I completely agree, however, that there needs to be a concerted effort towards student financial literacy. As a professional student aid administrator, I'm actually working on a document to provide an annotated bibliography of print and media resources on the subject (which will include your program now).

The real issue needs to be the focus on the growing private loan environment, with the exorbitant interest rates that make them predatory lending practices. The "debate" over FFELP and Direct Loans simply obfuscates this critical need, especially, as you noted in your program, the role of the private sector in the federal student loan program will not necessarily go away, even if the Obama proposal passes Congress (right now, it looks like the Senate, with some Senators highly protective of state interests in this market, will be the Waterloo).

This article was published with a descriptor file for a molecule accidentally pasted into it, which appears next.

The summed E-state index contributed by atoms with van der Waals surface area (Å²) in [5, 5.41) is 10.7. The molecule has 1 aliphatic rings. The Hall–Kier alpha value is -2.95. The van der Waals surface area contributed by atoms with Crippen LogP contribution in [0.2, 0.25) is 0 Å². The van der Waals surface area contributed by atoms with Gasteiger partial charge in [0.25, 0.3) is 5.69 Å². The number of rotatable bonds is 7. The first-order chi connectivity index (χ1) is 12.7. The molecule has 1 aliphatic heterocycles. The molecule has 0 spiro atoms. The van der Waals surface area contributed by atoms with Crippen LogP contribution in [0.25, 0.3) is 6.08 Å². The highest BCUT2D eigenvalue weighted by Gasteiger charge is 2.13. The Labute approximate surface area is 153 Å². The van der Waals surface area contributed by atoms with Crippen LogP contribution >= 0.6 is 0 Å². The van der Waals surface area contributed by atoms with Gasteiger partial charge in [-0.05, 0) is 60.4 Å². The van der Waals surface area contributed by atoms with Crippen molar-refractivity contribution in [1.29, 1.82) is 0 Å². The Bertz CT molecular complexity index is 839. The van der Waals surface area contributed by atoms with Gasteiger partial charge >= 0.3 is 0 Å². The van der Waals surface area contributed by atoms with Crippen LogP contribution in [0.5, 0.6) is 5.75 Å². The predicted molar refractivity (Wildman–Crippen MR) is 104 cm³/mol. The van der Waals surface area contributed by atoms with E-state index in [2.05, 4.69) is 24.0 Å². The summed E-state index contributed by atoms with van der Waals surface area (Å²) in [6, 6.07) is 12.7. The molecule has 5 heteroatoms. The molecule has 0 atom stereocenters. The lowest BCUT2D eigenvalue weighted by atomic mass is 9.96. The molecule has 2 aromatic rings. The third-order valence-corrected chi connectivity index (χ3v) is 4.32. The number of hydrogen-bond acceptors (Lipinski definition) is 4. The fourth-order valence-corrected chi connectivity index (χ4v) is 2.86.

Just as the creation of the "environmental justice" movement spawned sensitivity to the siting of infrastructure in predatory means, the same needs to be done to effect the development of "financial justice".

Commenter: Karen
When I graduated with my undergraduate degree I had $25,000 in government loans and managed to pay the amount down to about $8000 in eight years with an income of $30,000. Granted, I lived with my parents for a number of years, did not eat at restaurants were dishes cost more than $6, went to $10 hair salons, didn't buy a car, bought used clothes, and took no vacations. Now I am in repayment of my graduate loans which are in the six figure range and I'm working at a job that is paying me less than what I made with a BA degree. While personal responsibility is a valid argument to make, majority of students did not use their loans for spring break vacations in Nice. I don't understand why higher education has gotten so expensive, how did our government permit the practice of allowing students to borrow huge amounts of money, and why does our society keep talking about the value of education and educating the youth yet do nothing to help alleviate tuition costs and essentially blame students for their debt situation?

Commenter: Antonietta Dumeng